"The quality of the buyers at this Expo was great—they’re here to do business, not just to look. They’re here to buy," reported exhibitors Robert and Sophie Berzofsky of RHB Enterprises in Newburyport, Massachusetts. Total attendance for the three days was nearly 3,000 unique buyers, many of whom came back over multiple days.
Produced by MJSA, the association dedicated to professional excellence in jewelry making and design, Expo New York is the largest and oldest trade show devoted to the interests and needs of the nation’s jewelry makers and designers—whether they’re working at a retail store, designing in a studio, providing contract services, or are involved in large-scale manufacturing.
"MJSA Expo benefits us immensely, as it gives us the opportunity to offer many demos to those seeking jewelry-making tools, supplies, and machinery," said Scott A. Petrillo, vice president of sales for Gesswein Co. in Bridgeport, Connecticut. "The show brings together attendees ranging from the manufacturer to the artisan, and they get to experience a first-hand look at the latest technology and services out on the market."
The explosion of consumer interest in custom-designed jewelry drew many retailers to the show, and many exhibitors were happy to welcome them. "This was our initial plunge into the retailer market, and we’ve had a tremendous response," said Eli Borochoff of Art-TEC Jewelry Designs Ltd. in New York City, which specializes in precision machine-set ring technology with a high-tech online interface that allows jewelers to customize ring designs. "We did exceptionally well...We certainly will repeat [as an exhibitor] next year."
In perhaps a sign of an improving economy, jewelry makers were also in the market for major equipment purchases, reported exhibitors. "Expo was very, very busy for us," said Gail Farias, communications director at LaserStar Technologies Corp. in Riverside, Rhode Island. "Many buyers did research online before they visited, so they knew a lot about our product already." Farias noted the most popular items for her company were its marking and engraving products and its iWeld laser systems.
Compliments were going both ways on the show floor. "The vendors at Expo are different from at other shows. You’re not just another person who’s walking by their booth," observed Tom McLaughlin of Lennon’s Jewelers in Clay, New York. "They were all concerned about what I wanted, and answered all my questions—they were genuinely interested in helping me out. It’s why I come back to Expo."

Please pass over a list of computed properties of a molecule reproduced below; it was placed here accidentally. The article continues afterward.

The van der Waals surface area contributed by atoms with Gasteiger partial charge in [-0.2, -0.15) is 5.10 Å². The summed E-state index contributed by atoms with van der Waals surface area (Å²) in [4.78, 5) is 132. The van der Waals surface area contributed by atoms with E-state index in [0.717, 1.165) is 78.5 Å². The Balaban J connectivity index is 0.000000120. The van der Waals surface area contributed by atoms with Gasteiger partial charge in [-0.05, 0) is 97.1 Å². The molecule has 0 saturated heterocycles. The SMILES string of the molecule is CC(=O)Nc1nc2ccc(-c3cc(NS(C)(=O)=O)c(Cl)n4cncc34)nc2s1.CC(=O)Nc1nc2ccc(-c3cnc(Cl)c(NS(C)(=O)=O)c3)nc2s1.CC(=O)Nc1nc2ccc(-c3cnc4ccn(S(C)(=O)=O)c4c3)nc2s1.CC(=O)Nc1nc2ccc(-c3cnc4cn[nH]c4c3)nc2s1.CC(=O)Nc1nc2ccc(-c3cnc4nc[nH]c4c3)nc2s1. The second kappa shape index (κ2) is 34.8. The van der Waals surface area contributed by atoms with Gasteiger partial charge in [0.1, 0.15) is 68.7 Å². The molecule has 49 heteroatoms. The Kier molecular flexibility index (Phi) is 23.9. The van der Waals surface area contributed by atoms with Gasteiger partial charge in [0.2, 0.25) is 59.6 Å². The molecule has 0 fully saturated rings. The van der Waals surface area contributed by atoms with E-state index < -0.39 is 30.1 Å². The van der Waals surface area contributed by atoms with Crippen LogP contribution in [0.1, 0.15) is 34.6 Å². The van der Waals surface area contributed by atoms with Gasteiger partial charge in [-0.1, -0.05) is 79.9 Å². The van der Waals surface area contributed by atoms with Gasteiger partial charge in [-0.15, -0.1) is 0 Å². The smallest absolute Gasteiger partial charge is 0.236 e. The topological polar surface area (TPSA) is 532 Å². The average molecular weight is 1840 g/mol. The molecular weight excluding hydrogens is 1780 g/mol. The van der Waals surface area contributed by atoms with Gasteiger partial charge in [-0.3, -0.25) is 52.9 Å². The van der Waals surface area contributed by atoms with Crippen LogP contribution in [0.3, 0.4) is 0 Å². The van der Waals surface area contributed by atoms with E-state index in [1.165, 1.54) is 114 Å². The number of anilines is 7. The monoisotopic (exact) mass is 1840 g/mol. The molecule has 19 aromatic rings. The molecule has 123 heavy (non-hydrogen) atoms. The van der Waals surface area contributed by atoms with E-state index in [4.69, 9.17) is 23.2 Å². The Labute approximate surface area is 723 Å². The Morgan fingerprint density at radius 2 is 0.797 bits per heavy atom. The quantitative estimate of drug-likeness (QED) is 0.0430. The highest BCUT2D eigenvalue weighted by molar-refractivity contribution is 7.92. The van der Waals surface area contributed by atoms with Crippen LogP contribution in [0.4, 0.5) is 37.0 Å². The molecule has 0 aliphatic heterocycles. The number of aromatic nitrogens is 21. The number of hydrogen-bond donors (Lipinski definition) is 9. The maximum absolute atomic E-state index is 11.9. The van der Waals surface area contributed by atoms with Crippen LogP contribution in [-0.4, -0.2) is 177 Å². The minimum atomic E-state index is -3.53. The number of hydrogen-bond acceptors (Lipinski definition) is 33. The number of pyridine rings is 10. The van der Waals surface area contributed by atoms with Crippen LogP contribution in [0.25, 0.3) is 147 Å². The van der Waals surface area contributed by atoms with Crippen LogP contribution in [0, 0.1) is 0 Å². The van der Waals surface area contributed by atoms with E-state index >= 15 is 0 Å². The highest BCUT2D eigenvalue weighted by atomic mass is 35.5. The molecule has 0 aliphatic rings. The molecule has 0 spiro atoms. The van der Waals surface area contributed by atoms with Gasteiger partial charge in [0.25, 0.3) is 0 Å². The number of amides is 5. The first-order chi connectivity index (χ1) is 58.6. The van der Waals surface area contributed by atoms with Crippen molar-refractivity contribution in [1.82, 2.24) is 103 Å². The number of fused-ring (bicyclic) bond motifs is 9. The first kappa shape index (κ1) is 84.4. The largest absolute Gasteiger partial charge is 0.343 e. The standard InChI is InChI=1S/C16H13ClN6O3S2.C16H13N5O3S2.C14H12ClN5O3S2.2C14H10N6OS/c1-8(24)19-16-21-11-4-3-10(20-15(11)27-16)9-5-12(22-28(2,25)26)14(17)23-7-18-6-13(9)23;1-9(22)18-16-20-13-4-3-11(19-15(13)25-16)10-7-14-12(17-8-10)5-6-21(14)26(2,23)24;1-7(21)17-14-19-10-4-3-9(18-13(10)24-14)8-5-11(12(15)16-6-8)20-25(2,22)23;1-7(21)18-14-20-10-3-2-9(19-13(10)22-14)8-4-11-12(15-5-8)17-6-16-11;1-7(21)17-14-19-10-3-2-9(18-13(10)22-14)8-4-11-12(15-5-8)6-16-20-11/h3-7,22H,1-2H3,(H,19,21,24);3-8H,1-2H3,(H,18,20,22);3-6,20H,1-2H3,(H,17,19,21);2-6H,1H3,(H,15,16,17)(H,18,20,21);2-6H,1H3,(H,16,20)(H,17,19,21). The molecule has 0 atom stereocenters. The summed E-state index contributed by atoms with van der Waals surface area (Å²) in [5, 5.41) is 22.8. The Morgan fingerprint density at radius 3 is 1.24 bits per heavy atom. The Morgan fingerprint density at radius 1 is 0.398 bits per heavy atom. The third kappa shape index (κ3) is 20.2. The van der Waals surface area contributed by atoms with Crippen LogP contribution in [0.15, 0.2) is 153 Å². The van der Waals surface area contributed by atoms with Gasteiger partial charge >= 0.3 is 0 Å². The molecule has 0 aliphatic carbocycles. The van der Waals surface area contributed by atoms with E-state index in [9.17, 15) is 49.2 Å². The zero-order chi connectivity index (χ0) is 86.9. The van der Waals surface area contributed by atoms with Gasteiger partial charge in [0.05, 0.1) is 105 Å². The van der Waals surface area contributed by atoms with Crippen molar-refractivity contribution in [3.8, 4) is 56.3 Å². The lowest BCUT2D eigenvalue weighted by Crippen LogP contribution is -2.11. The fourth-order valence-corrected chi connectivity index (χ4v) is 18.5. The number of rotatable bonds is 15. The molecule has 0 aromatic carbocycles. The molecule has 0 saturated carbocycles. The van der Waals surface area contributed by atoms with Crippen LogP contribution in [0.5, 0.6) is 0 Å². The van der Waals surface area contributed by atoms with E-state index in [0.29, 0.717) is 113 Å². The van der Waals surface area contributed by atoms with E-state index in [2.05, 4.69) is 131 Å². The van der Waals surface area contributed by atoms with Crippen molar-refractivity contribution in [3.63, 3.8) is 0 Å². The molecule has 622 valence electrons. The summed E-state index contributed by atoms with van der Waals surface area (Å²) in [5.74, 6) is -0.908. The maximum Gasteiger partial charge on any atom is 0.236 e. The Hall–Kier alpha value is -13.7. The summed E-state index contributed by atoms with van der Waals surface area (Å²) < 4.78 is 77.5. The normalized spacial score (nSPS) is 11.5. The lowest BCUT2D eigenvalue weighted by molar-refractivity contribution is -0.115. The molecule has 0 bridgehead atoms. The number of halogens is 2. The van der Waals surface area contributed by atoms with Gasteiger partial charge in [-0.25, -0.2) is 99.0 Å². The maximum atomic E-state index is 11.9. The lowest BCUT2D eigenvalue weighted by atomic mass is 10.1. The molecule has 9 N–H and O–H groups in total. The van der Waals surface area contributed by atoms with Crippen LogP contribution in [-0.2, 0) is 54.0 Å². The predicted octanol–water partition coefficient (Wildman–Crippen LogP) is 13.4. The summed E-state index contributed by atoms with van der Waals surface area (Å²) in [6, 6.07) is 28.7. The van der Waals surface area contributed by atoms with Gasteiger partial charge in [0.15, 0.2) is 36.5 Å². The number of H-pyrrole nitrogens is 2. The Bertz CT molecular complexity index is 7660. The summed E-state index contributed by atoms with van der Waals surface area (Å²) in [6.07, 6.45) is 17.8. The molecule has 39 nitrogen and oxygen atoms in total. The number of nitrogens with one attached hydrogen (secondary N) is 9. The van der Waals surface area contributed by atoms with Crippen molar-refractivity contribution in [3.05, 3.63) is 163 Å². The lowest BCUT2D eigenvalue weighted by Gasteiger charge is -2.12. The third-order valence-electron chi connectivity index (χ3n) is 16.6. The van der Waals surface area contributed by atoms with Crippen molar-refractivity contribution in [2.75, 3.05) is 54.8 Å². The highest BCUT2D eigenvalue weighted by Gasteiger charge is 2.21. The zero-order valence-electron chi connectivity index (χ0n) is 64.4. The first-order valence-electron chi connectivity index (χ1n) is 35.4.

Attendees also flocked to Expo’s seminars, which ran throughout the three-day show. "The speakers were great, as well as all the different topics. A particular favorite for me was designer Chi Huynh of Galatea, who spoke about tapping into your creativity in designing jewelry," says McLaughlin.
Huynh’s presentation, on the last day of the show, was complemented by "It Takes Two Tuesday," where attendees could schedule free 20-minute, one-on-one consultations with experts such as Andrea Hill of StrategyWerx, Cindy Edelstein of the Jeweler’s Resource Bureau, Eugene Brill of Rio Grande, and several others. Hill also presented two popular "Success Strategies" seminars on Sunday and Monday, on creating a business plan and branding, and Brill moderated a panel on digital marketing, which also included experts Cathy Gins of Aromawear and Wendy Culpepper of Spice Marketing.
Other panel discussions focused on colored gemstone and bead trends, the ins and outs of subcontracting jewelry work, and working with alternative metals and other new materials. Ann Cahoon (right) of Flying Marquis Studios presented two At the Bench Live sessions where she challenged common bench traditions, and explained different ways of working.
"The seminars were extremely helpful and I loved every one that I attended—and I only missed one!" says retailer Donna Wasilewski of The Seventh Stone in Coxsackie, New York. "I also thought the bench presentations by Ann Cahoon were wonderful and I attended both. I had a great time and really learned a lot of valuable information. Expo was very worth my time."
Exhibitors and attendees at Expo also got a chance to mingle and relax off the show floor. On Monday evening, the Expo cocktail party took place at the New York Athletic Club, where conversation flowed, the hor d’oeuvres were hot, and the cocktails were cold. "It was great to be able to relax, make connections, and thank everyone who made Expo such a success," said MJSA President and CEO David W. Cochran. Many partygoers then traveled down to New York’s fashionable Soho area for another party held by MJSA member Johnson Matthey, to celebrate its Sustainable Design Awards for new talent in platinum design (MJSA was a sponsor of the competition).
Retailer Tom McLaughlin probably summed it up best: "The show, the seminars, the vendors—Expo creates a great community atmosphere for people who do what I like to do, make jewelry! And all the resources MJSA offers are essential to my work. I loved being there."
For more information about MJSA Expo New York, click here, or call 1-800-444-MJSA (6572).